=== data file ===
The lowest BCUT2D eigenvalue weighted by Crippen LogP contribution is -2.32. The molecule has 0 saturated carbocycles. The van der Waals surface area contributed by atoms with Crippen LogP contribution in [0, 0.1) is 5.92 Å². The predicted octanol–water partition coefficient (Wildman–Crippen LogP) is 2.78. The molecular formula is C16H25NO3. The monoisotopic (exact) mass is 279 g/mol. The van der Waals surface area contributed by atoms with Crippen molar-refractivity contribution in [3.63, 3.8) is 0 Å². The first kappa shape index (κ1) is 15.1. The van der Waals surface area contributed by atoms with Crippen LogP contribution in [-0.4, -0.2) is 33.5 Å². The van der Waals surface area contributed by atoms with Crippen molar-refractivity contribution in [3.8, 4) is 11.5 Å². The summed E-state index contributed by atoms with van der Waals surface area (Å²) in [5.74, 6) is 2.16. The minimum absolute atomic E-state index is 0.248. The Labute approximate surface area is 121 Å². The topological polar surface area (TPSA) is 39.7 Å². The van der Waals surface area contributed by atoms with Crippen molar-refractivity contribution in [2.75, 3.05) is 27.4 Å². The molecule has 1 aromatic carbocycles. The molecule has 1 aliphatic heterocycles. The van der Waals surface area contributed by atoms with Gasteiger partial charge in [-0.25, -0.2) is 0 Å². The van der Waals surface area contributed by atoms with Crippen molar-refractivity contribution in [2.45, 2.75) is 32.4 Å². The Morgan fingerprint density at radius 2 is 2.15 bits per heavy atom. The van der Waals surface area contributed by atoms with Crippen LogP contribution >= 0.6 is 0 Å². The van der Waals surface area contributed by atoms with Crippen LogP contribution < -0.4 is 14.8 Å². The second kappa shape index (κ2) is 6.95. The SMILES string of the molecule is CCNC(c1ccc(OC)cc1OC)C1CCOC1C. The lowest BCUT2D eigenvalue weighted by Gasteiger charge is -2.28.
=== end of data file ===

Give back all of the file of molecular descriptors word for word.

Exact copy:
The lowest BCUT2D eigenvalue weighted by Crippen LogP contribution is -2.32. The molecule has 0 saturated carbocycles. The van der Waals surface area contributed by atoms with Crippen LogP contribution in [0, 0.1) is 5.92 Å². The predicted octanol–water partition coefficient (Wildman–Crippen LogP) is 2.78. The molecular formula is C16H25NO3. The monoisotopic (exact) mass is 279 g/mol. The van der Waals surface area contributed by atoms with Crippen molar-refractivity contribution in [3.63, 3.8) is 0 Å². The first kappa shape index (κ1) is 15.1. The van der Waals surface area contributed by atoms with Crippen LogP contribution in [-0.4, -0.2) is 33.5 Å². The van der Waals surface area contributed by atoms with Crippen molar-refractivity contribution in [3.8, 4) is 11.5 Å². The summed E-state index contributed by atoms with van der Waals surface area (Å²) in [5.74, 6) is 2.16. The minimum absolute atomic E-state index is 0.248. The Labute approximate surface area is 121 Å². The topological polar surface area (TPSA) is 39.7 Å². The van der Waals surface area contributed by atoms with Crippen molar-refractivity contribution in [2.75, 3.05) is 27.4 Å². The molecule has 1 aromatic carbocycles. The molecule has 1 aliphatic heterocycles. The van der Waals surface area contributed by atoms with Gasteiger partial charge in [-0.25, -0.2) is 0 Å². The van der Waals surface area contributed by atoms with Crippen molar-refractivity contribution in [2.45, 2.75) is 32.4 Å². The Morgan fingerprint density at radius 2 is 2.15 bits per heavy atom. The van der Waals surface area contributed by atoms with Crippen LogP contribution >= 0.6 is 0 Å². The van der Waals surface area contributed by atoms with Crippen LogP contribution < -0.4 is 14.8 Å². The second kappa shape index (κ2) is 6.95. The SMILES string of the molecule is CCNC(c1ccc(OC)cc1OC)C1CCOC1C. The lowest BCUT2D eigenvalue weighted by Gasteiger charge is -2.28.